This evening, as I sat talking with Rod Koop—our primary contact and liaison for the North of Hope mission here in Alaska—he received a text from an Alaskan tribal administrator asking for his help with a project. As he read the text to me, he said, “This is what we came here for. This is huge—they don’t ask outsiders to help with things like this.” Tears of joy and gratitude streamed down his cheeks as he shared these things with me.

This came after ten years of hard work, patience, and perseverance. And I believe they are only beginning to see what God will do through their faithful obedience! Galatians 6:9 tells us, “Let us not become weary in doing good, for at the proper time we will reap a harvest if we do not give up.” Rod didn’t give up and now he’s beginning to reap the harvest God has prepared. And God wants to use all of us to make a difference in our world. The question is: Are we willing to be patient, walk in faithful obedience, and persevere to see those things come to fruition?

Let Him Be Your Deliverer

Today I read the story in Exodus 14 where the Israelites were finally leaving Egypt and the oppressive rule of Pharaoh. But if you’re familiar with the story you know that after the Israelites left, Pharaoh changed his mind and he and his army take off after them.

And so the Israelites find themselves between a rock and a hard place. On one side is the massive Red Sea and on the other side is Pharaoh and his Egyptian army coming to take them back into captivity. They have nowhere to run.

We can only imagine what was going through the minds of the Israelites.

In that moment their situation seemed hopeless. I wonder how many of us have found ourselves in similar situations. Where the walls around us seemed to be closing in. Where things seemed hopeless. Maybe some of us are even feeling that way right now.

If so, let me encourage you with the same words that Moses spoke to the Israelites, “Do not be afraid, stand firm, and see the deliverance that the LORD will accomplish for you today.” In this fallen broken world we are going to experience difficulties and challenges, but we don’t have to be afraid. God is with us and he will never leave us or forsake us. He is our hope in hopeless situation. So I encourage you to trust in Him and let Him be your deliverer.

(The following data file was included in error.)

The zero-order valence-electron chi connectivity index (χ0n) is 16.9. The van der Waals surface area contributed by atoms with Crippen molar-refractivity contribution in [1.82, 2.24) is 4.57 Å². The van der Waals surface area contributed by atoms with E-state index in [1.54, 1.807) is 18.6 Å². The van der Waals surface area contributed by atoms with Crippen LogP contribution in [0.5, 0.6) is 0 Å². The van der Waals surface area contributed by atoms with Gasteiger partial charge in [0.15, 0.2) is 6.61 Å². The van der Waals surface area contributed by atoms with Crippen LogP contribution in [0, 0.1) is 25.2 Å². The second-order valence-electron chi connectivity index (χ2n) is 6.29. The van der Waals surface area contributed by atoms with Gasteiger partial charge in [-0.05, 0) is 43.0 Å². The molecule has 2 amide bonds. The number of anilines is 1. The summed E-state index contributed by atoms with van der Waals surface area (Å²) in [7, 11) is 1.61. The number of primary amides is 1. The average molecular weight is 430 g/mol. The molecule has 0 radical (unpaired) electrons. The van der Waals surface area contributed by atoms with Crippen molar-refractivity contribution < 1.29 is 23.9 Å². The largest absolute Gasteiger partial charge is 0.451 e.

Do You Love Jesus More Than Anything?

This week, I once again read a scripture that changed my life years ago. It’s the story of the rich young ruler found in Matthew 19:16-22.

If you aren’t familiar with the story, this rich young ruler approaches Jesus and asks Him what he must do to receive eternal life. Jesus responds by telling him to keep the commandments. He even names a few of them.

The rich young ruler quickly responds, saying, “All these I have kept, what do I still lack?” Jesus then responds saying, “go, sell your possessions and give to the poor….then come, follow me.”

And after Jesus said these things the Bible says the man “went away sad, because he had great wealth.” This rich young ruler walked away because he loved his money more than Jesus.

When I read this scripture years ago, I remember thinking: Is there anything Jesus could ask me to give up that would cause me to walk away sad? Is there anything in my life that I have come to love more than Jesus?

The interesting thing is that this rich young ruler failed to realize he wasn’t even keeping the first commandment. “You shall have no other gods before me (God)” is the first commandment. Money had become this man’s god and he had put it before the Lord.

Are there things that we have allowed to become our gods? Are there things in our lives that we love more than Jesus? God’s desire is that He would be first in our lives. As I mentioned earlier, this section of scripture changed my life. It forced me to think about my love for Jesus and ask those difficult questions. What about you? Do these scriptures challenge you? Do you love Jesus more than anything?

Approaching People With Love and Humility

This past week, I drove down to my parent’s house in Eugene. It’s a nice little drive that takes me through some beautiful farming country here in Oregon. As I was driving, I was actually praying about my devotion for this week.

Then on a yard sign in front of one of the houses was a scripture—James 4:6, which says: “God resists the proud, but gives grace to the humble.”